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'Triomphe de Luxembourg' rose Reviews & Comments
Discussion id : 129-686
most recent 15 NOV 21 HIDE POSTS
Initial post 15 NOV 21 by Margaret Furness
The Journal of Horticulture in Australia, 1909, which has many inaccuracies, gives Duc de Plantier as a synonym.
Reply #1 of 3 posted 15 NOV 21 by jedmar
The name 'Duc de Plantier' is unknown from any other source. It is possible that European roses were renamed for the local market in Australia (see 'Lord Tarquin'), but adding these as synonyms could be quite confusing. If there are several sources corroborating these "synonyms2, they might be added as "hidden" names to enable search.
Reply #2 of 3 posted 15 NOV 21 by Margaret Furness
Yes, hard to know what to do with this information, but I thought it was worth documenting.
Reply #3 of 3 posted 15 NOV 21 by HubertG
There is a reference to 'Duc de Plantier' in 'The Sydney Mail and NSW Advertiser' of 27 March, 1886, page 638, as follows:

"Duc de Plantier plentifully produces its very attractive salmon purple-coloured flowers: as these have a rather drooping habit it should make a very beautiful high pillar rose."

No mention of it as a synonym for anything else.

Also, as early as 1864 it was exhibited at one of the monthly Horticultural Society meetings in Sydney as recorded in 'The Empire' 7 October, 1864, page 4:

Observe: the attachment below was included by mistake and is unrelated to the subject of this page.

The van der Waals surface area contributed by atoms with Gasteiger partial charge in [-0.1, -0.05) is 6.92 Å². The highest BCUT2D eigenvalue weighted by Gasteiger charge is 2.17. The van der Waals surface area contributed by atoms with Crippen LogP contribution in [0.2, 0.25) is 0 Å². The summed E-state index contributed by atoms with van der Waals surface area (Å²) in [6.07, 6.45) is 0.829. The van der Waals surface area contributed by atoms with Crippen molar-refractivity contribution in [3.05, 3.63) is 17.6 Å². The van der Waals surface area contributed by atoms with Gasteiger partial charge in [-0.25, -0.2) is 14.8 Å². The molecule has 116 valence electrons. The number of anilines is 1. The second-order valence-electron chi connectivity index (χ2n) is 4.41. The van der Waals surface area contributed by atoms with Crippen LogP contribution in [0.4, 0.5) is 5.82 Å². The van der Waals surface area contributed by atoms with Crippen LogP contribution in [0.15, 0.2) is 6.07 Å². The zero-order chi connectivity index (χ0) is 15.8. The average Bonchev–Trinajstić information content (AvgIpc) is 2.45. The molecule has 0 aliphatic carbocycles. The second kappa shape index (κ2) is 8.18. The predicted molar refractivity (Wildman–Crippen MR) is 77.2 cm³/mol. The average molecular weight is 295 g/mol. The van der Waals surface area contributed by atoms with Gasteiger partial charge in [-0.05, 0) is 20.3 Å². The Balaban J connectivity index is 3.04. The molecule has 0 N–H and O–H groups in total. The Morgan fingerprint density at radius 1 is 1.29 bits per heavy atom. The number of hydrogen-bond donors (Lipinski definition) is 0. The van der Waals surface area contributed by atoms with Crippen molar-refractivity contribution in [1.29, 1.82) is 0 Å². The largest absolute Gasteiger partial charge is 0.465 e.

"Mr Golding - specimens of [...] General Jacquemot [sic], Devoniensis, Caroline de sansal and Duc de Plantier roses".
Discussion id : 75-623
most recent 19 DEC 13 HIDE POSTS
Initial post 19 DEC 13 by drogers
The photo section shows a plate from 1841 posted by "billy teabag'. It shows yellow in the flower, yet I see none in the photos that are posted. Does anyone have any insight into the reason for the difference ?
Reply #1 of 1 posted 19 DEC 13 by Margaret Furness
Yes, have a look at the 2008 reference, from the Tea Rose book. The rose in circulation under the name now is not correct - it may be 'Rhodologue Jules Gravereaux'. Nice rose anyway.
Discussion id : 4-451
most recent 25 FEB 04 HIDE POSTS
Initial post 25 FEB 04 by Daniel Hanna
I found that the fragrance is average for a typical tea rose. Nice, but not as strong as Duchesse de Brabant, for example. The flowers are also larger than some teas - almost on a par with Maman Cochet, and bigger than both Duchesse de Brabant and Monsieur Tillier.

The petals of this rose are shaded darker pink on the reverse, causing the colour variations in the folded centre petals. Despite the messy appearance in photographs, the effect 'in the flesh' is charming. It's worth seeing in 3 dimensions if you get the chance.

I chose this rose for its rarity and interesting history. It didn't come from Luxembourg, but rather the Luxembourg gardens at Paris where Hardy was the chief horticulturalist. It was a famous and much sought after early tea. It apparently sold for 35 francs in 1835 - more than the average weekly wage at the time.
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